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10-66AD Sydney man sentenced on early access to super charges

Monday 29 March 2010


Mr Atan Ona Kassongo, of Castle Hill, New South Wales, has been sentenced in the District Court of New South Wales by Judge Zahra to two years imprisonment, to be released after eight months, for unlawfully allowing the early access of superannuation benefits. Mr Kassongo’s release is conditional upon entering a $1,000 security to be of good behaviour for a period of three years.

Mr Kassongo, was convicted under sections 62 and 202 of the Superannuation Industry (Supervision) Act 1993 (the SIS Act) after an Australian Securities and Investments Commission (ASIC) investigation found he had failed to ensure his self-managed superannuation fund known as the Kassongo Superannuation Fund (KSF) was maintained in accordance with the sole purpose test. Mr Kassongo was trustee of the fund at the time of the offence.

The sole purpose test prohibits trustees maintaining self-managed super funds, for any purpose other than to provide retirement benefits for members. A trustee who maintains a self-managed super fund for other purposes contravenes the law.

The preserved superannuation benefits of 192 superannuants totalling $4,055,043 were deposited by Mr Kassongo into the bank accounts of the KSF. These funds were rolled over from 56 complying superannuation funds. Mr Kassongo then used the KSF to obtain early access to these benefits by withdrawing and distributing the funds to the superannuants and agents who helped him.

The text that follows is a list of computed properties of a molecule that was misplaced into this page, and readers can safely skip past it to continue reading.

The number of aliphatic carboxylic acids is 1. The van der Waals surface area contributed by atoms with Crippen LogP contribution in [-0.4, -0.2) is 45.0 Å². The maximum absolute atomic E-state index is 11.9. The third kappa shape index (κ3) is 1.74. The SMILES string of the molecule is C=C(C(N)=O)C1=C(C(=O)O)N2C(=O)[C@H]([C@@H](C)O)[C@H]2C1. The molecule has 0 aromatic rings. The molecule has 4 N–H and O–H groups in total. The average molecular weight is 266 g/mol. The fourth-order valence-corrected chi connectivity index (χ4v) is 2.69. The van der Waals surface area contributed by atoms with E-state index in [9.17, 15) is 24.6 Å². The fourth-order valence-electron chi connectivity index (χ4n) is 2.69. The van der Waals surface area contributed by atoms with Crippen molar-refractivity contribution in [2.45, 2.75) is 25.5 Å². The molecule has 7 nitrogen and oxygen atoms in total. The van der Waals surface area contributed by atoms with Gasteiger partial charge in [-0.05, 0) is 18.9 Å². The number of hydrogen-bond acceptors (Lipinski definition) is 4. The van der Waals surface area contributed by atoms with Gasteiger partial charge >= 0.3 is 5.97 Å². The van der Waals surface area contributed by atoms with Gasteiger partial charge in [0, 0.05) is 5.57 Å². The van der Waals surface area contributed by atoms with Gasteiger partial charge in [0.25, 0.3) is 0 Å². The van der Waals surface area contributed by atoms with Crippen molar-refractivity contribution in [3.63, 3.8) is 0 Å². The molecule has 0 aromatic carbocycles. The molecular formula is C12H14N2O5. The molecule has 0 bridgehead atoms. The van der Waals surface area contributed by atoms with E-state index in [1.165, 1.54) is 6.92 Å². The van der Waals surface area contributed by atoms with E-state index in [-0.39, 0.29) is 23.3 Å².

Mr Kassongo retained over $605,000 for himself by way of a commission. At the time the KSF received the superannuation benefits from the complying superannuation funds, Mr Kassongo was aware that he had an obligation to preserve these benefits until the superannuants had satisfied a condition of release but had no intention of doing so.

On 10 July 2009 Mr Sonatane Haitoni Hafoka of Shalvey, New South Wales, was given a suspended sentence of six months imprisonment after pleading guilty to aiding and abetting Mr Kassongo to allow the early access of superannuation benefits (refer AD09-121).

These convictions follow an investigation conducted with the assistance of the Australian Taxation Office (ATO). Trustees of self managed superannuation funds and their members receive particular taxation benefits for complying with the requirements of the SIS Act. People can only access their superannuation early in very special circumstances. For further information, individuals should contact the trustee of their fund or the ATO.

The Tax Office reviews the taxation returns of superannuants who unlawfully obtain the early release of their superannuation benefits. These superannuants may be liable for unpaid tax as well as penalties.

The Commonwealth Director of Public Prosecutions prosecuted the matter.


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